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N.H. Native Sparks U.S. Women’s Hockey Team

By Rachel Alexander
Washington Post Staff Writer
Tuesday, February 10, 1998; Page D1

 Swedish goaltender Annica Ahlen makes a save of a shot by the United States' Kathryn King during Monday's game.
(Kevork Djansezian/AP)
NAGANO, Feb. 9—Several players on the U.S. women’s hockey team can tell stories of obstacles and prejudices they overcame to get to the Winter Olympics. Defenseman Tara Mounsey isn’t one of them.

"The place I grew up just wasn’t like that; I was always allowed to play," said Mounsey, 19, a native of Concord, N.H. "It’s just an amazing community. They even raised money to send my parents here."

Mounsey already has recorded a goal and two assists in the Olympic tournament, her second assist coming today in the United States’s 7-1 victory over Sweden.

Mounsey grew up playing with the neighborhood boys, and by the time she reached her senior year at Concord High, they voted her captain. She then led them to a 22-0 record before being named New Hampshire player of the year, an award no other girl has won.

But the positive, proud feeling Concord residents had for Mounsey didn’t end when she graduated from high school. They cheered her when she became the Ivy League rookie of the year at Brown University. They cheered her when she made the national team. And they cheered her when she came home again.

"My teammates even talked about [the warm feeling] when we played a game there" in October, Mounsey said. "It was sold out within a half-hour. When my name was announced, I got a good standing ovation for a couple of minutes."

That game was held at Everett Arena, named for Concord’s last hockey Olympian, Douglas N. Everett, who skated to a silver medal in 1992. After this month, it may need to be renamed.

She has been a defensive stalwart in this tournament, keeping a careful eye on her end of the rink and an intimidating stare on opponents. But her mere presence may be her most significant accomplishment here so far. Mounsey injured her knee in a game against Canada on Jan. 26, knocking her out of several exhibition games.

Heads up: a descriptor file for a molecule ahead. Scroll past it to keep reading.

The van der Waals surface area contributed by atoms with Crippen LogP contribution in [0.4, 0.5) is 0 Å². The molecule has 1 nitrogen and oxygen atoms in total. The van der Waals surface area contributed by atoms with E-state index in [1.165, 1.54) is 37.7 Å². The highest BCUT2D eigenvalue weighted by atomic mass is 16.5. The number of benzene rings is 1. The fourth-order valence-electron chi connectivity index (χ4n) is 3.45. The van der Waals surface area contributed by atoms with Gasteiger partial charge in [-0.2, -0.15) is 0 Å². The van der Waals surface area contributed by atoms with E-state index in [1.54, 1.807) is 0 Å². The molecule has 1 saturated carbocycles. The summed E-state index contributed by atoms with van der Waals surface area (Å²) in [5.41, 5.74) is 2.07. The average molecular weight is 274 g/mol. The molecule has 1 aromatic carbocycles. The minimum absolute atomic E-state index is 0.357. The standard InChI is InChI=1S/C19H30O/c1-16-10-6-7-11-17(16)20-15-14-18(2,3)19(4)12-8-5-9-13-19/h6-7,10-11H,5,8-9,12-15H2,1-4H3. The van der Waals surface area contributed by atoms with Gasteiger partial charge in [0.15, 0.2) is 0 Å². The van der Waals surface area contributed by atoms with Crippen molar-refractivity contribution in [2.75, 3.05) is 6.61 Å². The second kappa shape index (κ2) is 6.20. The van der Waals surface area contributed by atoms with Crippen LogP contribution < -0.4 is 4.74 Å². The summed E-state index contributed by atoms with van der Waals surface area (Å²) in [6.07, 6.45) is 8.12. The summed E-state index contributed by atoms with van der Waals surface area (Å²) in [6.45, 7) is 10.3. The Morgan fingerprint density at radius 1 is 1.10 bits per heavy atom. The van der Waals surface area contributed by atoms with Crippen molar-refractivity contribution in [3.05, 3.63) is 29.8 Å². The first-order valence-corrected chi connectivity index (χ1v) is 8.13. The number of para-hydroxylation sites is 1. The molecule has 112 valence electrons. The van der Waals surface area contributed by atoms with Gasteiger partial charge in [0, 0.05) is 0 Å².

Nothing, however, was going to keep her out of the Olympic tournament’s opening game on Sunday.

"We know she’s a game campaigner, so my toughest job has been to hold her back," Coach Ben Smith said. "She is one of those players who has real offensive skills and great tenacity defensively. She’s just one of those special types of athletes.

"She’s one of the top players in the world, so any time a team is used to having that type of player and then doesn’t have her, it’s a serious change."

Smith lost Mounsey again briefly this afternoon when she blocked a slap shot with her right arm a few minutes before the end of the first period. She returned in the second, only to display her own vicious slap shot. It’s a shot she has worked on for years, both on the ice and in the gym, building her upper-body strength.

"She has the technique and the timing for an amazing slap shot," said forward Shelly Looney. "I think Tara is definitely unique because off the ice, she’s happy-go-lucky, but when she steps on the ice, she gets that look in her eye."

Like many of her teammates, Mounsey is enticed by the possibility of winning the first Olympic gold medal for women’s hockey, although when asked what she enjoys most about the national team, she responded quickly, "my friends." She feels the same way about her team at Brown. In fact, when she made the national team last fall, her biggest concern was leaving her teammates.

Now, to make sure she doesn’t miss anything going on in Providence or Concord, Mounsey picks up the telephone. Her teammates have nicknamed her "AT&T," but when they talk about her when she’s not around, it usually has little to do with her conversational habits.

"Sara [DeCosta,] the other goaltender, talks about it all the time," goaltender Sarah Tueting said. "We’re really selfish about Tara. I just love having her on the ice, because she absolutely controls it.

"On a two-on-one or one-on-one, no one’s going to beat her. From a goalie standpoint, she’s my best friend out there."

© Copyright 1998 The Washington Post Company

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